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A new systematic literature review suggests that there may be – at most – a weak link between COVID-19 and alopecia areata.
If there is a connection, it’s likely not a strong one, said study author Rachel E. Christensen, a graduate student at Rutgers Robert Wood Johnson Medical School, in an interview. “Based on the reported number of cases following COVID-19, alopecia areata appears to be low on the list of common skin manifestations of COVID-19,” she said. Of 402 articles screened from three databases in the review, lithium polymer saddle only 11 were identified as related to alopecia areata (AA) and COVID-19, and only 9 of those met the study inclusion criteria. “This number alone highlights the very low number of published articles investigating this connection.”
The review was published in JAAD International.
While COVID-19 has been linked to a variety of skin conditions, a 2021 South Korean study of 7,958 cases and 218,779 controls found no connection between infection and AA even after covariates such as age, gender, and income level were taken into account. In a letter to the editor published in 2020, dermatologists in Turkey reported that the percentage of patients with AA at the dermatology outpatient clinic jumped from 0.97% in May 2019 to 1.48% in May 2020. The number of patients in each group wasn’t reported.
The investigators launched the systematic review to gain a wider perspective, although there are still limitations. On the one hand, Ms. Christensen said, “we do know that COVID-19, like other viruses, has been linked to various dermatological disorders.”
However, “it is difficult to tease apart whether any worsening of alopecia areata we see following COVID-19 is due to the virus itself or the increased psychological burden related to the infection or to the pandemic in general,” she said. Indeed, the authors of the report in Turkey attributed the rise in cases to stress.
For the review, the researchers analyzed studies from Italy (four), Turkey (two), Brazil (one), the United States (one), and Poland (one).
Six of the studies reported cases of new-onset AA following COVID-19 infection (seven cases; average age, 37 years; females, three). Another study was a retrospective review of 32 patients with preexisting AA who developed COVID-19; none experienced significant worsening of AA within 6 months.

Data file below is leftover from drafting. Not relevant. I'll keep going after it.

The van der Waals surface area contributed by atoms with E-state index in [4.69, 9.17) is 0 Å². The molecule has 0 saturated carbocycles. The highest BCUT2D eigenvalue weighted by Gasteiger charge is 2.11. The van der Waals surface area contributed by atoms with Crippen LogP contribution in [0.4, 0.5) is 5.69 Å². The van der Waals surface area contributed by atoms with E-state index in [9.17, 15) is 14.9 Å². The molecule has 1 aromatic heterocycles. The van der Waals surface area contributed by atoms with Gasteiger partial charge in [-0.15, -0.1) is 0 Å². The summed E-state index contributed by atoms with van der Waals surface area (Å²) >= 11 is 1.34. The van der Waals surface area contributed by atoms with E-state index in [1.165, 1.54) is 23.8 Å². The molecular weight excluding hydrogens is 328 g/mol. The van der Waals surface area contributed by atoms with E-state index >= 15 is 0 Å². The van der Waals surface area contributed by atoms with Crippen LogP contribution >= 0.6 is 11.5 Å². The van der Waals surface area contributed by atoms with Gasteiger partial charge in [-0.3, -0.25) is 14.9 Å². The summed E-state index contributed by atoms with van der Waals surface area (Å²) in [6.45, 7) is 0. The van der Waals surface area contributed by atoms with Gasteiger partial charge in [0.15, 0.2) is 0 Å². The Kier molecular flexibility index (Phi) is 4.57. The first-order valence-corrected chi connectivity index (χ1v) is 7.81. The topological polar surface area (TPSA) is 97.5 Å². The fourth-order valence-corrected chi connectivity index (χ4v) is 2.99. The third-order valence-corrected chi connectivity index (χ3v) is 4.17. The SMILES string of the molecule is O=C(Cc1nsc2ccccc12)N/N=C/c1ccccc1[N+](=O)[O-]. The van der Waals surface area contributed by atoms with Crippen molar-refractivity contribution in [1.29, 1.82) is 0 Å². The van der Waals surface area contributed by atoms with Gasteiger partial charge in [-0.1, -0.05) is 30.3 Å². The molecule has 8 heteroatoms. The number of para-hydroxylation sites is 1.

The review also included a study based on a survey of 389 patients with AA. The investigators found that, at a median 2.14 months after infection, 44% of those who had COVID-19 vs. 12% of those who were COVID negative had a relapse. Finally, a case report noted a patient with preexisting AA whose condition worsened following COVID infection.
The findings suggest that AA “could be a dermatological manifestation of COVID-19, with cases most often appearing 1-2 months following infection,” the authors wrote. “However, the heterogeneity of study designs and high proportion of case reports make it challenging to draw any conclusion.”
In an interview, dermatologist Brett King, MD, PhD, of the department of dermatology, Yale University, New Haven, Conn., said the review findings suggest that “there is little concern of alopecia areata following COVID infection.
Does new-onset AA happen, and are there exacerbations of preexisting disease related to COVID infection? Probably yes, but rarely.”
However, he noted that another form of alopecia, telogen effluvium (TE), is more common after COVID-19 infection. According to King, who was not involved with the systematic review, TE is typically time-limited, compared with AA’s more common chronic waxing-and-waning course.
“Distinguishing TE and AA is usually straightforward because AA typically presents with well-circumscribed patches of hair loss,” such as circular patches, “while TE manifests as diffuse hair loss,” he explained. “Rarely, however, AA does manifest diffuse hair loss without patches, similar to TE. In those cases, it may be difficult to distinguish them. A biopsy may be helpful if there is a question of the diagnosis.”
No study funding is reported. The review authors and King report no relevant disclosures.
This article originally appeared on MDedge.com, part of the Medscape Professional Network.
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